can run, but he can't hide.
When the esteemed hedge fund manager bought a big piece of biotech firm
this past May, I was there. When he moved in on Internet retailer
in August, I knew about it within hours.
How? Piece of cake. I just logged onto one of the new generation of
sites (see my July 16
column for more on these sites), which tell you what the heavy hitters are swinging at.
Here's how it works: When somebody like Soros buys more than 5% of a company's stock, he has to file form 13-D with the
Securities and Exchange Commission
. A mutual fund making a big purchase is required to file a 13-G, while company insiders who sell stock file a 144. People who own big stakes in public companies file forms 3 and 4.
This stuff has been available in raw (i.e., unintelligible) form for years. But with the search engines developed by
Edgar Online and
10-K Wizard it's now possible to type in some names and call up every mention of those persons in any filing in the past year. You can find out which boards they serve on, how much they're paid, how much stock they own, and of course, what they're buying and selling. The services will even email you automatically when the object of your interest appears in a filing.
Think about what this means: Soros' 80-hour-a-week analysts X-ray a company's finances, grill its CEO and quiz its suppliers and competitors. They convince the boss that they've found a diamond in the rough, and he buys in big. Then he files a 13-D or 13-G, and we get the benefit of all their hard work virtually for free, just by typing in "George Soros," or reading our email.
But hey, why stop with one legend? Let's see what some other big names are up to:
? Hmm, not much, really. Guess he's serious about the long-term buy-and-hold thing. But ex-junk bond king
is back in the flow, creating a full-service education company under the
umbrella. Most of the pieces are still private, but he does own chunks of consulting firm
and school operator
Nobel Learning Communities
, like Milken, is doing most of his empire building via private companies. But he's been nibbling at biotech firms
For real action, check out
. Through his
, he's been converting his Windows monopoly into stakes in
, a biotech company working on an AIDS vaccine;
High Speed Access
, a provider of (how clever) high-speed Internet access;
, an electronic retailer;
, an online financial services firm; and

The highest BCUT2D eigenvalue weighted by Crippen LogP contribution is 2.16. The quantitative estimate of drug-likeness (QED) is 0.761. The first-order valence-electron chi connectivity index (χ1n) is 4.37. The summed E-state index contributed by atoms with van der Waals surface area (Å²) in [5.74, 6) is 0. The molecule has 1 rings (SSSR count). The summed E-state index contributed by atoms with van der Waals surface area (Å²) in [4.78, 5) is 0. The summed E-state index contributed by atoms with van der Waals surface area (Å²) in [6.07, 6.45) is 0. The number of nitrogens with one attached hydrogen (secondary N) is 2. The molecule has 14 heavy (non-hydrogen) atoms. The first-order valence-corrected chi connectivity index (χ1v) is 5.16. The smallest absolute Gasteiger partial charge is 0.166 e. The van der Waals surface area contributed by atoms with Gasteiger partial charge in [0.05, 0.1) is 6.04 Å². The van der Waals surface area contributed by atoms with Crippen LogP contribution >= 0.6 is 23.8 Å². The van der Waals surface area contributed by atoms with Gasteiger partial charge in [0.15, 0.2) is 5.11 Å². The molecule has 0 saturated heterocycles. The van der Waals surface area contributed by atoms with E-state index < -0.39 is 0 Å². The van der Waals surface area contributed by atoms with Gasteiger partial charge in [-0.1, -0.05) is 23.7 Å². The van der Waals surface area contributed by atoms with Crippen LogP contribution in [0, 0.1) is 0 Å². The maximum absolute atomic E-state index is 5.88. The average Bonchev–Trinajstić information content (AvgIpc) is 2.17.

, a wireless networking company.
Then there are the mutual funds.
Fidelity Magellan is closed to new investors, but it recently filed 13-Gs for
Extended Stay America
Polo Ralph Lauren
. The always-hot
fund family has filed 41 13-Gs in the past year, most recently for
A few thoughts on building a portfolio this way:
Don't expect perfection from these search engines. They often seem to miss a lot (such as when 10-K Wizard found only three proxies for Buffett). Searches involving forms 3, 4, and 144 sometimes turn up nothing at all, which can't be right. So the names and numbers cited above may not be 100% accurate. I'm just telling you what I found.
Make your searches as precise as possible. If you take the lazy approach and type in "Buffett," you'll get, among other things,
, partially owned by singer
, not Warren. There are lots of other Soroses out there, and half the companies in the world seem to have a Gates in either their management or their outside law and accounting firms.
So get your target's complete name, down to the middle initial. Then specify the forms most likely to yield good information.
10-K Wizard is free and relatively straightforward. Edgar Online is a little more complex, and can cost between $10 and $100 a month, depending on your needs. But it offers free technical support, which you'll definitely use.
Don't assume that the stocks mentioned here are sure things. Even the giants strike out once in a while. Buffett, for instance, has stuck with his massive
position as it's gone from world-class growth stock to high-profile dog. And Soros and
are having forgettable years.
Still, a lot of energy and brainpower go into their major decisions. So being able to effortlessly tag along seems like the ultimate Internet freebie.
John Rubino, a former equity and bond analyst, writes a column on mutual funds for POV and is a frequent contributor to Individual Investor, Your Money and Consumers Digest. His first book, Main Street, Not Wall Street, was published by William Morrow in 1998. At time of publication, he had no position in any stocks mentioned. While Rubino cannot provide investment advice or recommendations, he invites your feedback at